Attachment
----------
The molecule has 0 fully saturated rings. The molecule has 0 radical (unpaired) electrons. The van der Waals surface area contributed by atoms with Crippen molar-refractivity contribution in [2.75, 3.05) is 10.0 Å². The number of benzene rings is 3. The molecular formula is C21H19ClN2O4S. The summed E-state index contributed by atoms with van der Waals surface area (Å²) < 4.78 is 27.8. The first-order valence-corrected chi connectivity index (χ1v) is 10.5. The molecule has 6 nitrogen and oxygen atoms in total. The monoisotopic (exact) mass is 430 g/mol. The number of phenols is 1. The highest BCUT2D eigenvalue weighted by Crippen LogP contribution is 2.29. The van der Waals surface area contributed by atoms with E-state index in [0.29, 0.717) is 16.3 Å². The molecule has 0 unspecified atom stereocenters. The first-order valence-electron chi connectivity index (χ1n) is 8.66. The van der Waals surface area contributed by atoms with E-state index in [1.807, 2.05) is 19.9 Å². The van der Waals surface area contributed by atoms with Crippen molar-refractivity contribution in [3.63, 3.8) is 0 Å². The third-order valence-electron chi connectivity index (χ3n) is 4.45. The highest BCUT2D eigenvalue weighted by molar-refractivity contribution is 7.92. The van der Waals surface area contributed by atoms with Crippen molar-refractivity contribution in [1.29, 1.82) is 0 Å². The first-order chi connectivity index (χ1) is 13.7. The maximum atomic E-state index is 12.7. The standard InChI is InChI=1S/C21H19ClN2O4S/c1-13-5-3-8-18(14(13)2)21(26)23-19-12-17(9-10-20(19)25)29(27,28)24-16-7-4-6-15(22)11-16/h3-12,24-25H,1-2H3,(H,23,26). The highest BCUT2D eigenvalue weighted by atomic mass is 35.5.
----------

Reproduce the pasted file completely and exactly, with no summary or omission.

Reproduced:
The molecule has 0 fully saturated rings. The molecule has 0 radical (unpaired) electrons. The van der Waals surface area contributed by atoms with Crippen molar-refractivity contribution in [2.75, 3.05) is 10.0 Å². The number of benzene rings is 3. The molecular formula is C21H19ClN2O4S. The summed E-state index contributed by atoms with van der Waals surface area (Å²) < 4.78 is 27.8. The first-order valence-corrected chi connectivity index (χ1v) is 10.5. The molecule has 6 nitrogen and oxygen atoms in total. The monoisotopic (exact) mass is 430 g/mol. The number of phenols is 1. The highest BCUT2D eigenvalue weighted by Crippen LogP contribution is 2.29. The van der Waals surface area contributed by atoms with E-state index in [0.29, 0.717) is 16.3 Å². The molecule has 0 unspecified atom stereocenters. The first-order valence-electron chi connectivity index (χ1n) is 8.66. The van der Waals surface area contributed by atoms with E-state index in [1.807, 2.05) is 19.9 Å². The van der Waals surface area contributed by atoms with Crippen molar-refractivity contribution in [3.63, 3.8) is 0 Å². The third-order valence-electron chi connectivity index (χ3n) is 4.45. The highest BCUT2D eigenvalue weighted by molar-refractivity contribution is 7.92. The van der Waals surface area contributed by atoms with Crippen molar-refractivity contribution in [1.29, 1.82) is 0 Å². The first-order chi connectivity index (χ1) is 13.7. The maximum atomic E-state index is 12.7. The standard InChI is InChI=1S/C21H19ClN2O4S/c1-13-5-3-8-18(14(13)2)21(26)23-19-12-17(9-10-20(19)25)29(27,28)24-16-7-4-6-15(22)11-16/h3-12,24-25H,1-2H3,(H,23,26). The highest BCUT2D eigenvalue weighted by atomic mass is 35.5.